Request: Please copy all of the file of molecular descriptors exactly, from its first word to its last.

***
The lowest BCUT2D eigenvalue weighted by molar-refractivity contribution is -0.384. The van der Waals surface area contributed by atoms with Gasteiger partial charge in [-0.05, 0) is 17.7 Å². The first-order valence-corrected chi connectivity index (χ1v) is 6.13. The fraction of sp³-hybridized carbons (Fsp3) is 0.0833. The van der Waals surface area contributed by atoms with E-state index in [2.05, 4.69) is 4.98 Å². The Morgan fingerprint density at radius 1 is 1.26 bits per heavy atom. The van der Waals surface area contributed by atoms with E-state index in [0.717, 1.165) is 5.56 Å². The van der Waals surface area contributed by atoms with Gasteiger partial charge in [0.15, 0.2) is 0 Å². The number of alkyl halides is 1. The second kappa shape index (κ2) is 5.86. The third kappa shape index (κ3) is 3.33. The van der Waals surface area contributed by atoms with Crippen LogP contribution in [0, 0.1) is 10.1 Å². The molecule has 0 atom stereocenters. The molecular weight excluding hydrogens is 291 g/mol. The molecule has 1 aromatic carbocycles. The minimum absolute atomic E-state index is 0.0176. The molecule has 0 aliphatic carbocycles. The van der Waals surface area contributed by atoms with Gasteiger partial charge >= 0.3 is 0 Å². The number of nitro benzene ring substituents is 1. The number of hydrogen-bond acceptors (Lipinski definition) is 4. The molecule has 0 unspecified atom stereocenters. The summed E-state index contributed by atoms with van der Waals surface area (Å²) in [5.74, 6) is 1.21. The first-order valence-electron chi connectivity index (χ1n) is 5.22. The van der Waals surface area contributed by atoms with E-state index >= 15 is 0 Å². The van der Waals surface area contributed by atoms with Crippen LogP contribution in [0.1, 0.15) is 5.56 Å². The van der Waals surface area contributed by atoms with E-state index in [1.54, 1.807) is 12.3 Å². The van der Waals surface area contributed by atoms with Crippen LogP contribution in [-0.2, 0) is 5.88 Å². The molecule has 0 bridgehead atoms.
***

The lowest BCUT2D eigenvalue weighted by molar-refractivity contribution is -0.384. The van der Waals surface area contributed by atoms with Gasteiger partial charge in [-0.05, 0) is 17.7 Å². The first-order valence-corrected chi connectivity index (χ1v) is 6.13. The fraction of sp³-hybridized carbons (Fsp3) is 0.0833. The van der Waals surface area contributed by atoms with E-state index in [2.05, 4.69) is 4.98 Å². The Morgan fingerprint density at radius 1 is 1.26 bits per heavy atom. The van der Waals surface area contributed by atoms with E-state index in [0.717, 1.165) is 5.56 Å². The van der Waals surface area contributed by atoms with Gasteiger partial charge in [0.15, 0.2) is 0 Å². The number of alkyl halides is 1. The second kappa shape index (κ2) is 5.86. The third kappa shape index (κ3) is 3.33. The van der Waals surface area contributed by atoms with Crippen LogP contribution in [0, 0.1) is 10.1 Å². The molecule has 0 atom stereocenters. The molecular weight excluding hydrogens is 291 g/mol. The molecule has 1 aromatic carbocycles. The minimum absolute atomic E-state index is 0.0176. The molecule has 0 aliphatic carbocycles. The van der Waals surface area contributed by atoms with Gasteiger partial charge >= 0.3 is 0 Å². The number of nitro benzene ring substituents is 1. The number of hydrogen-bond acceptors (Lipinski definition) is 4. The molecule has 0 unspecified atom stereocenters. The summed E-state index contributed by atoms with van der Waals surface area (Å²) in [5.74, 6) is 1.21. The first-order valence-electron chi connectivity index (χ1n) is 5.22. The van der Waals surface area contributed by atoms with E-state index >= 15 is 0 Å². The van der Waals surface area contributed by atoms with Crippen LogP contribution in [0.1, 0.15) is 5.56 Å². The van der Waals surface area contributed by atoms with E-state index in [1.54, 1.807) is 12.3 Å². The van der Waals surface area contributed by atoms with Crippen LogP contribution in [-0.2, 0) is 5.88 Å². The molecule has 0 bridgehead atoms.